THERE WILL SOON BE A MCDONALD’S HAPPY MEAL FOR ADULTS
—Tweet from NPR News, September 29th
I got my first Happy Meal on a Friday—
after a week of grading and department
Zooms, of talking my mother through crises
of health, of IEP meetings for my son,
of smoothing new creases with night cream,
of the first frost to kill this summer’s
garden—and the red box with golden arches
promised salt, the comfortable familiarity
of fries that taste like America’s best promise,
the tang of pickles like primordial brine, but also
something more. The surprise prize inside.
What do you call the existentialism of autumn’s
dying light, red glow just a smudge of ketchup
along the horizon, while you wait for
a minimum wage worker to hand you
an analogue for happiness from her bright
window and into the dark recess of your car?
But I digress. The first toy I got was
a Tana French novel, one I read before,
having read them all already. Still, I switched
on the cab light to read, loving, as I do,
murder, and stabbing fries into my mouth.
The next Friday, again, so hungry for a thing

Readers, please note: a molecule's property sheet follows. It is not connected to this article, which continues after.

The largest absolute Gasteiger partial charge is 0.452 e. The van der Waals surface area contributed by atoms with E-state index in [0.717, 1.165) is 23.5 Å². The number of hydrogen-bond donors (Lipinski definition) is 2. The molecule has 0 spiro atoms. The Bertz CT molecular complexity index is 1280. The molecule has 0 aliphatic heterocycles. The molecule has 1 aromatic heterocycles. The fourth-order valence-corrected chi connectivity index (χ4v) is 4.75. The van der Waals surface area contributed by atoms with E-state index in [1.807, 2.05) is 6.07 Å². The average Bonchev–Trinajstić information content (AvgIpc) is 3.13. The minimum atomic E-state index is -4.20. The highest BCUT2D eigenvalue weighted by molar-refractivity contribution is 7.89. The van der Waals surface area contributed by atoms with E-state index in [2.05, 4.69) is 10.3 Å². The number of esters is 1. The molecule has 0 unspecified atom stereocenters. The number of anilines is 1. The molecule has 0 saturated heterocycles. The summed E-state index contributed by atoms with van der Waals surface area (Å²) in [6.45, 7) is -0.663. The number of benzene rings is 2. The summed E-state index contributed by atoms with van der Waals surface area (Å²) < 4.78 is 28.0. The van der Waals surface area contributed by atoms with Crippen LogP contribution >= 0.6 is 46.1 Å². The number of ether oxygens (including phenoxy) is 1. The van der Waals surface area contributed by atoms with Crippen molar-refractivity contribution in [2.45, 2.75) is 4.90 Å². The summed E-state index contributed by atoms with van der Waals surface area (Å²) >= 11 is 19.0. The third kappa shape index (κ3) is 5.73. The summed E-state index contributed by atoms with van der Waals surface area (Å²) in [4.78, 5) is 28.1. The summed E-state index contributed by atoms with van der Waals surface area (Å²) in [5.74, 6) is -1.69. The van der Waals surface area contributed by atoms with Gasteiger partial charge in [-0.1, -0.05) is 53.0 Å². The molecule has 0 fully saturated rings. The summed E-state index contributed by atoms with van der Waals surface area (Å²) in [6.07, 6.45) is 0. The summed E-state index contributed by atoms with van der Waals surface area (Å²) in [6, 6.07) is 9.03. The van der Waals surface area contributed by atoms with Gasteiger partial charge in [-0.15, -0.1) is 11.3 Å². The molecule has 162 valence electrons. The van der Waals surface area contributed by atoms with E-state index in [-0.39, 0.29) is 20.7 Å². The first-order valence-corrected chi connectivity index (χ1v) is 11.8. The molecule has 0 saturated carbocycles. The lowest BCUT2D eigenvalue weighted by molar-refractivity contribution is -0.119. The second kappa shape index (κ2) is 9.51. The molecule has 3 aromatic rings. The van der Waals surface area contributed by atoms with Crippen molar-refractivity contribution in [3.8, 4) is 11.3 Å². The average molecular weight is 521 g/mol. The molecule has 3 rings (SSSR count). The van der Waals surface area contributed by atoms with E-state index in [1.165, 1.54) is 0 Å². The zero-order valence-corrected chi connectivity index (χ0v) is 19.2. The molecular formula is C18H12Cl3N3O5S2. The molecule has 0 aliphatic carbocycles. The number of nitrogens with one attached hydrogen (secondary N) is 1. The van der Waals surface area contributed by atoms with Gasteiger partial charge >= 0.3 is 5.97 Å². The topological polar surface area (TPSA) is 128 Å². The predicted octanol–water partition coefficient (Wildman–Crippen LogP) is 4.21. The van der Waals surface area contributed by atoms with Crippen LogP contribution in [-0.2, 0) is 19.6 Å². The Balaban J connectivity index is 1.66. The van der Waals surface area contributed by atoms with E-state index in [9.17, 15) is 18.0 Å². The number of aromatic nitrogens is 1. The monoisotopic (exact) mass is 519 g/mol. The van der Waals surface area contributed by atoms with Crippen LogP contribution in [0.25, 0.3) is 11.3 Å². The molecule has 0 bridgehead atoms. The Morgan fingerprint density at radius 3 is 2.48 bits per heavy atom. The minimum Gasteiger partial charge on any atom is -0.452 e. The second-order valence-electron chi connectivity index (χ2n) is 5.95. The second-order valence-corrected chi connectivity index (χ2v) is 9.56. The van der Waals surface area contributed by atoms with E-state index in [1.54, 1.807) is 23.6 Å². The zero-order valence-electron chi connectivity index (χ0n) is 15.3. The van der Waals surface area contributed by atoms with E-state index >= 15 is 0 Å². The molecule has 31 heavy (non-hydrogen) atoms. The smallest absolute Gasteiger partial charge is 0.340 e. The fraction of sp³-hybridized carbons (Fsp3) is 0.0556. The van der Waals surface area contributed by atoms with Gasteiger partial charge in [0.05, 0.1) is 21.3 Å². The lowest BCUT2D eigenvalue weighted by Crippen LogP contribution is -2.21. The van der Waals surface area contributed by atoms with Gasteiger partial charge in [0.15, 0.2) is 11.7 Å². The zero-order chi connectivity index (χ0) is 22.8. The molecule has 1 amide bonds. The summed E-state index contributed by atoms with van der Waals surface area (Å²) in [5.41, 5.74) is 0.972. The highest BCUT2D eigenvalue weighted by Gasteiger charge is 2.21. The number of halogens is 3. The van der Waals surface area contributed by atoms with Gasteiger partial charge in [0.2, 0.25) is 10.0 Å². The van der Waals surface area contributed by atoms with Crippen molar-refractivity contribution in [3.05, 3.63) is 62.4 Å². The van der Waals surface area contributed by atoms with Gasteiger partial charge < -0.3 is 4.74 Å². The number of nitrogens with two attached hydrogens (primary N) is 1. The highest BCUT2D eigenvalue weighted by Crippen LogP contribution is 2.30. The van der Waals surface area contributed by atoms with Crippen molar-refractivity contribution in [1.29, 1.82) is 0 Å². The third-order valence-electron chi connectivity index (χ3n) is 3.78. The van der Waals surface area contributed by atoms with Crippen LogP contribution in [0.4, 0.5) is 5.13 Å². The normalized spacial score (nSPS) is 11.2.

I hoped to feed at Mickey D’s, another red box
full of hope, hope held aloft and motionless
in Marietta’s hands for those split seconds
before I can grab it, hope woven of cars
merry-go-rounding through the pick-up line.
The next toy was a decent bottle of red,
and I shouldn’t have, but I drank half right
where I was parked, close to the building
in order to read last week’s French novel
by the florescence beaming from the dining room
into the sulk of dusk. The following week
I got a certificate for a massage, so I finished
the other half of the bottle in the car, washing
down my early death, dubbed fast food,
with cabernet, and closing the final pages
of the novel against its doom, all in order
to roll up on the bodywork parlor.
What do you call the existentialism
of men and women starving for touch?
Skin beneath their clothes as urgent
to absorb the masseuse’s oil as an apple pie
dipped into a fryer? Their bodies snaking
in a line through three neighborhoods
just to get in, just to have hands laid
upon them? You don’t have to answer.
It was rumored the following week was
to be, somehow, a hot tub, and the week after
a babysitter, though I don’t know how they
would have pulled it off. We never
found out. For a while cars slipped into
the lot and sat there with engines idling,
silhouettes of their drivers like statues
carved in the name of confusion, then
they backed out into the street again. I heard
that McDonald’s, citing the immense
expense of adult happiness, had
discontinued the program.
—from Poets Respond
October 4, 2022
Sonia Greenfield: “Sometimes you read something in the news, and it begs to be a poem. I mean … as if a McDonald’s meal with a prize could make an adult, like, for-real happy? It’s useful to consider, as Zadie Smith did, the difference between pleasure and joy. No doubt an adult Happy Meal would provide me with a moment of pleasure.” (web)